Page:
Since her daughter was a baby, Brenda Torres has relied on a trusted group of family and friends to look after her child while she works as a server at a resort hotel.
First, various friends helped out the Westminster mom — though one of the arrangements didn’t work out because the caregiver’s nephew kicked her daughter, Azul.
Then Torres’ mother moved to Colorado from Mexico and took over childcare duties.
“It’s so good, because I can work without preoccupation,” said Torres, who earns $12 an hour and sometimes works 20 hour shifts.
Good data doesn’t exist on this type of care—called family, friend and neighbor care. However, it is indisputable that a large number of working parents, including those living at or near the poverty line, rely on such networks at least some of the time.
The circumstances of longtime parent activist MiDian Holmes’s ill-fated bid to join the Denver school board has spotlighted the challenges such parents face.
Ten years ago as a 25-year-old single mother, Holmes described relying on her grandmother sometimes to watch her kids while she worked. On one occasion when Holmes said her grandmother was not available, police received a 911 hangup call from her apartment, investigated and found the kids — 2, 6 and 7 — hiding upstairs alone, records show.
Holmes ultimately pleaded guilty to a misdemeanor child abuse charge. She announced last week she would not accept the school board appointment after Chalkbeat reported that what she told district officials and the media was inconsistent with records from her court case.
“Being a working parent is complicated,” said Helen Blank, director of child care and early learning at the National Women’s Law Center. “A lot of jobs don’t have sick days, they don’t have vacation days.”
Last-minute scheduling and non-traditional hours often complicate matters, she said.
As a flexible alternative to licensed child care providers, family, friend and neighbor care can solve some of these problems.
Plus, there aren’t enough licensed child care spots anyway. In 2013, there was only enough space in such facilities for 44 percent of Colorado children with all parents in the workforce, according to a 2015 report from the Colorado Children’s Campaign. Under state rules, family, friend and neighbor providers can care for immediate relatives and the children of one unrelated family without being licensed.
Child care provided by family and friends is also typically more affordable than licensed care. In some cases, caregivers work for free. In others, parents pay or barter for the care.
Torres doesn’t pay her mother anything to care for Azul, now 3. But even before Torres’ mother arrived, she didn’t think a child care center was an option because she didn’t have a social security number.
“I was afraid to ask for anything,” she said.
Now, Torres is a legal U.S resident and might be able to get child care assistance. But she said she likes knowing Azul is with her mother, especially when she works extended shifts.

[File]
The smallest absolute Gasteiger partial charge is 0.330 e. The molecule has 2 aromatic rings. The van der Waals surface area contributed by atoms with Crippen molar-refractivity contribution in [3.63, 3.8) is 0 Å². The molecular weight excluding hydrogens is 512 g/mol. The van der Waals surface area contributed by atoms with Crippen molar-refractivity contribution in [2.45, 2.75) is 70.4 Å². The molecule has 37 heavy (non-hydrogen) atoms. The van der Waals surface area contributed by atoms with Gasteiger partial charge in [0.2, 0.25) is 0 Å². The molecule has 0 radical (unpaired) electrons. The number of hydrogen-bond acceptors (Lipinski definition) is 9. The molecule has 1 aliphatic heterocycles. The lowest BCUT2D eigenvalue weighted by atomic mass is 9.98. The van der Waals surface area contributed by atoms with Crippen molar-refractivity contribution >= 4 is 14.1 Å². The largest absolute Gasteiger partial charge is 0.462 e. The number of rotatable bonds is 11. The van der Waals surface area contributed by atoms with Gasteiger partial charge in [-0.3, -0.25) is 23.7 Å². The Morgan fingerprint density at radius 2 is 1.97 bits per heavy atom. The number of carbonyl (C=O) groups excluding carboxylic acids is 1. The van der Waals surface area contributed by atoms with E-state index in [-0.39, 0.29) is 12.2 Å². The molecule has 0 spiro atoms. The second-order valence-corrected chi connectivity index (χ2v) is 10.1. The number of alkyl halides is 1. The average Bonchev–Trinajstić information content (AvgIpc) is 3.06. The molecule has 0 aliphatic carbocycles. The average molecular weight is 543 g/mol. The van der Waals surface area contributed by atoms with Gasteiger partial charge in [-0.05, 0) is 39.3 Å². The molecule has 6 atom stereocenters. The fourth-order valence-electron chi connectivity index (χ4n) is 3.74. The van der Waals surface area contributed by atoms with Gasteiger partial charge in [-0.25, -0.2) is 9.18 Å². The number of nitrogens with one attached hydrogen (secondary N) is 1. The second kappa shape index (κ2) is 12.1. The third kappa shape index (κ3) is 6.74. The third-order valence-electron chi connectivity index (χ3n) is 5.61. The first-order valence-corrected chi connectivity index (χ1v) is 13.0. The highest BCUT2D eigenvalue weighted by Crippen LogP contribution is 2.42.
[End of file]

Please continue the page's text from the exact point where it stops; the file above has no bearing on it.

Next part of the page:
While this kind of nurturing relationship is one of the upsides of such care, potential downsides exist, too. Some providers can feel isolated and may have little knowledge about child development or how to promote school readiness skills.
That’s why some advocates say family, friend and neighbor care deserves more public attention and investment.
“It’s wonderful that we continue to push on improved licensed child care quality, but we have to think about where the majority of kids are spending their time and it’s probably not a licensed child care spot,” said Bill Jaeger, vice president of early childhood initiatives at the Colorado Children’s Campaign.
Across the country, a variety of programs focus on increasing support to family, friend and neighbor providers. They include efforts to unionize such caregivers, assist them with getting licensed if they desire and help them qualify for state child care subsidies. Some programs also provide training and materials to these caregivers.
In Colorado, one such example is 10-year-old PASO program run by the Colorado Statewide Parent Coalition. It provides extensive services — including nine months of training culminating in a child development credential — to Spanish-speaking family, friend and neighbor providers in Boulder County, Greeley and Aurora.
About 330 providers have participated in the program so far, with a new group starting soon in Jefferson County.
Richard Garcia, executive director of the coalition, said one of the goals is to help providers better prepare Latino children for school.
“If you’re going to do anything about the achievement gap, you have to start early,” he said.
But even with the program’s success—it’s earned national and state-level plaudits—Garcia laments the lack of resources available to informal child care providers.
“The only resources we can get (are) through philanthropy,” he said. “We need to get some training dollars set aside for family, friend and neighbor care.”